With traditional methods, it would take over 50,000 years to map the phytonutrients in the plant kingdom. Forager has mapped 2 million compounds to human biological benefits to date, 20x more than what is cataloged in scientific literature, and is on track to surpass 10 million by 2025. In the process, it will find hundreds of thousands of bioactive compounds and uncover novel impacts to benefit human health.
Building the Right Business Model
Despite the expedited timeline enabled by AI, the development of functional ingredients is still an expensive process with a relatively long go-to-market path. It can also be risky if a company is focused on developing a single product. As we stated in our 2022 Trends report, “Successful companies will have many opportunities or paths to commercialization which spreads the risk, accelerates the go-to-market, makes companies less vulnerable and reduces the amount of capital they need to raise if done right, because certain products can subsidize other products.” Brightseed has been able to establish multiple avenues for product development, enabling the company to diversify its revenue streams, with its partnership model supporting in-house, long-term novel product development.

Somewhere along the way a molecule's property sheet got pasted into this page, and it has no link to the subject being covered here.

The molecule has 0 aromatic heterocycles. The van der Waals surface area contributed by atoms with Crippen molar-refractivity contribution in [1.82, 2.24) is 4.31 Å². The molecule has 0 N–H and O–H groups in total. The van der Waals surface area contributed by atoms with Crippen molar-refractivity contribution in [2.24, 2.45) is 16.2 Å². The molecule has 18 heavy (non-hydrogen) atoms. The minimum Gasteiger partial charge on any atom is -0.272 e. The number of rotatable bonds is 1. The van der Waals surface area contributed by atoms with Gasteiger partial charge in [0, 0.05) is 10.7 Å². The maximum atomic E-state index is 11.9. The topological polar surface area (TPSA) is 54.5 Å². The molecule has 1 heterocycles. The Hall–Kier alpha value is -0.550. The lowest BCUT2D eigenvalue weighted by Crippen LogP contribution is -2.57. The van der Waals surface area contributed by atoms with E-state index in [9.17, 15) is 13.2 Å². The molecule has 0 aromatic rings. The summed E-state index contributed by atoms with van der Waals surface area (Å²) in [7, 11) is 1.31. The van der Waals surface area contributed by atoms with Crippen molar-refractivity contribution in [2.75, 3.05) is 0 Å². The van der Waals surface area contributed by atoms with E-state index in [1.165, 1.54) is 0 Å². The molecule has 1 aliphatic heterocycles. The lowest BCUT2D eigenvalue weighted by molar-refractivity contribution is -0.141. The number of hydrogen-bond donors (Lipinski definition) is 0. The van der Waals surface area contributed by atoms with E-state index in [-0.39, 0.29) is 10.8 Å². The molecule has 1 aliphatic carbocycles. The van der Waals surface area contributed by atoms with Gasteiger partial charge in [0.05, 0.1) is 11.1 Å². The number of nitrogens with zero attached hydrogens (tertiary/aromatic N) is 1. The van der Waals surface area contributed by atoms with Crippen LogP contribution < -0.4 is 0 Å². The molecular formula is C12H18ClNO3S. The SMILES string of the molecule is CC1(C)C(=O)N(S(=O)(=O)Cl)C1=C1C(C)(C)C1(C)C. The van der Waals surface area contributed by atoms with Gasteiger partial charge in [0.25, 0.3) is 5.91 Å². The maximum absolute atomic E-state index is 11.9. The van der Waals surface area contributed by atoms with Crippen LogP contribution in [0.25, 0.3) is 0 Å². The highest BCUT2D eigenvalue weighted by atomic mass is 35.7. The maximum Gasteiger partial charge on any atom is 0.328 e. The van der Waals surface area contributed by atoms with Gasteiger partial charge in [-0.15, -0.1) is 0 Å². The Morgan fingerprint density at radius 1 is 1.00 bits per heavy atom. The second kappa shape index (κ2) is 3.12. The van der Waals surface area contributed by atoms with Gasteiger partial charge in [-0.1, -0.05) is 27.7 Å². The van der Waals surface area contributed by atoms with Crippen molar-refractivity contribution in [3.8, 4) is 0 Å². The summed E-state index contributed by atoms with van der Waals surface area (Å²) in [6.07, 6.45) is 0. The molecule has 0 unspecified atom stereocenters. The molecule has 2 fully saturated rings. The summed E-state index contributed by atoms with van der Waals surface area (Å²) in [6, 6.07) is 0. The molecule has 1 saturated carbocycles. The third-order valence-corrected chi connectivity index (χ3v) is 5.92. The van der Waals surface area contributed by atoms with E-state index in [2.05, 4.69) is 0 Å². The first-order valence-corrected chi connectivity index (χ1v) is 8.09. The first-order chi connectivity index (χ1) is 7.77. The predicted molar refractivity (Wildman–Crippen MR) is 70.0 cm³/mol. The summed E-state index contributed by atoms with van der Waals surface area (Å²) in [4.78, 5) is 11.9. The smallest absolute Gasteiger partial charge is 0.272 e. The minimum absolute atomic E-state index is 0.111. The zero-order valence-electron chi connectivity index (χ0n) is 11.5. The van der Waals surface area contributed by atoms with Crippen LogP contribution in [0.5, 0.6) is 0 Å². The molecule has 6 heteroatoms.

Brightseed’s first revenue stream is through partnerships with food, beverage and consumer health and packaged goods companies (CPGs). CPG-fueled innovation in the food and nutrition space has slowed significantly due to inadequate investment, especially with recent supply chain upheavals and shrinking profits for some companies as a result of Covid. Today, many CPGs don’t have extensive research and development (R&D) infrastructure and have been slow to innovate. On average, CPGs invest 6 times more in marketing and advertising than they do in R&D. As a point of comparison, in the tech sector the ratio is the opposite. This has created a huge opportunity for startups to support innovation and R&D across the industry, and CPGs are on the lookout for companies that have the tools to help them fuel new product development.